Author Topic: How to separate finances?  (Read 9019 times)

FiguringItOut

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How to separate finances?
« on: February 24, 2014, 02:18:03 PM »
Hi.  I am planning to divorce my husband at some future point in time.  Right now I am thinking about 2-3 years from now.  The reason I am not filing now is because of the financial situation and childcare situation with our children.  Basically waiting couple years makes a lot of financial sense.

As for now, I'd like to do a legal separation but remain living in the same house.  If I can figure out how to live in separate residences I'll do that in a heartbeat, but so far, after 3 months of number crunching, I don't see it happening.

Right now all of our finances are completely joint.  If we do legal separation, we need to separate finances as well.  I'm thinking that for standard bills/expenses I would be giving him my portion of the bill and he can pay the whole thing.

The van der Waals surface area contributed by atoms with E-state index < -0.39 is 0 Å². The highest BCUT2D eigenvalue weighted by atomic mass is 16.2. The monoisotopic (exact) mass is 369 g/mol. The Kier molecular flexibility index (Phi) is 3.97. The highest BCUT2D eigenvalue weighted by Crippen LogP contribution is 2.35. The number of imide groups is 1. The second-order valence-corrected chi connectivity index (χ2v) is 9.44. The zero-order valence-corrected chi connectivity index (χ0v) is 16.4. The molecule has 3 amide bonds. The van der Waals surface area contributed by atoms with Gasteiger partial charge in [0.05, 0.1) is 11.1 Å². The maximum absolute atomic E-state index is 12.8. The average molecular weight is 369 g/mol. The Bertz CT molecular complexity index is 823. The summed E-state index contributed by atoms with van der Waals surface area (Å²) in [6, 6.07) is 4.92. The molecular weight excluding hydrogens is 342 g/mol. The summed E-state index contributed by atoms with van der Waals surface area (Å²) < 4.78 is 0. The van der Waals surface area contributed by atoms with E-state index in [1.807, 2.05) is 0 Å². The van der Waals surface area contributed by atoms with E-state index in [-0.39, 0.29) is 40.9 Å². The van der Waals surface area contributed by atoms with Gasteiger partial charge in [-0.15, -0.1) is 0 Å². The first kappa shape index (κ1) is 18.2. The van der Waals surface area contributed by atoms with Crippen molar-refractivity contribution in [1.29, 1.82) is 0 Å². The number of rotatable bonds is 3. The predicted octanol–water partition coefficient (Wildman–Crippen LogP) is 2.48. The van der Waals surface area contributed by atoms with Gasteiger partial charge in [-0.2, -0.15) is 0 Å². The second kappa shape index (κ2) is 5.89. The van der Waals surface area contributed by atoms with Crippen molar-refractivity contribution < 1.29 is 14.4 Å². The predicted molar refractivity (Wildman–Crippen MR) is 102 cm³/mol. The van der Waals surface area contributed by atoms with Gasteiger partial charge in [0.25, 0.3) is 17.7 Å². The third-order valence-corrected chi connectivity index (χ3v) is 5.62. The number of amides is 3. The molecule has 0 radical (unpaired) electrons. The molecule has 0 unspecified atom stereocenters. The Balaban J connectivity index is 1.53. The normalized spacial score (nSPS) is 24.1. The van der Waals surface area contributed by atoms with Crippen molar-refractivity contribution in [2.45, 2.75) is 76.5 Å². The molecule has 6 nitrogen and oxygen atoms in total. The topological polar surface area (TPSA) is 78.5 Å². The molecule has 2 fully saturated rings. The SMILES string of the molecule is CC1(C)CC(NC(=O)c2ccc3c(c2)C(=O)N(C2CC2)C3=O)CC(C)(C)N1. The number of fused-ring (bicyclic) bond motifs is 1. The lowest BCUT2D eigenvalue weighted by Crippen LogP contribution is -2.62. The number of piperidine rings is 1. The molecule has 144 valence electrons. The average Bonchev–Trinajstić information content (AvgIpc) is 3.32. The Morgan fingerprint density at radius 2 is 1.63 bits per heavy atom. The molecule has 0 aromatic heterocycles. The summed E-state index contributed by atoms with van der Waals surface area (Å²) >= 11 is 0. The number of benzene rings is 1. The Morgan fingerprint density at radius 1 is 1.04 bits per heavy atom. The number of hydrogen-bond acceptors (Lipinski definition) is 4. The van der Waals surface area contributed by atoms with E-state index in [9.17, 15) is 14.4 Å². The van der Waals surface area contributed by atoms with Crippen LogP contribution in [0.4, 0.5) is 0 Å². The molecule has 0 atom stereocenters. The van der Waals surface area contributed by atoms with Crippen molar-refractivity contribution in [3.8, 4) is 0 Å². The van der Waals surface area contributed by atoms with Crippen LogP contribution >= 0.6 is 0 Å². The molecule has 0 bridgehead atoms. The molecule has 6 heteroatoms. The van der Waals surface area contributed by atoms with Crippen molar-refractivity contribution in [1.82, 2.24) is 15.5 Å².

But what about variable expenses like groceries and general household stuff?  Should I just pay my portion of it regardless of how it comes out at the end of the month?  Is there a better way to manage it?  We take turns shopping and cooking weekly?  What would make the most sense?

Also, the family right now is on his health insurance.  Should I be paying him back for half of it (less taxes)?  Or just the incremental of insuring him and kids vs insuring the whole family including me?

What other things do I need to consider before taking this to the next step?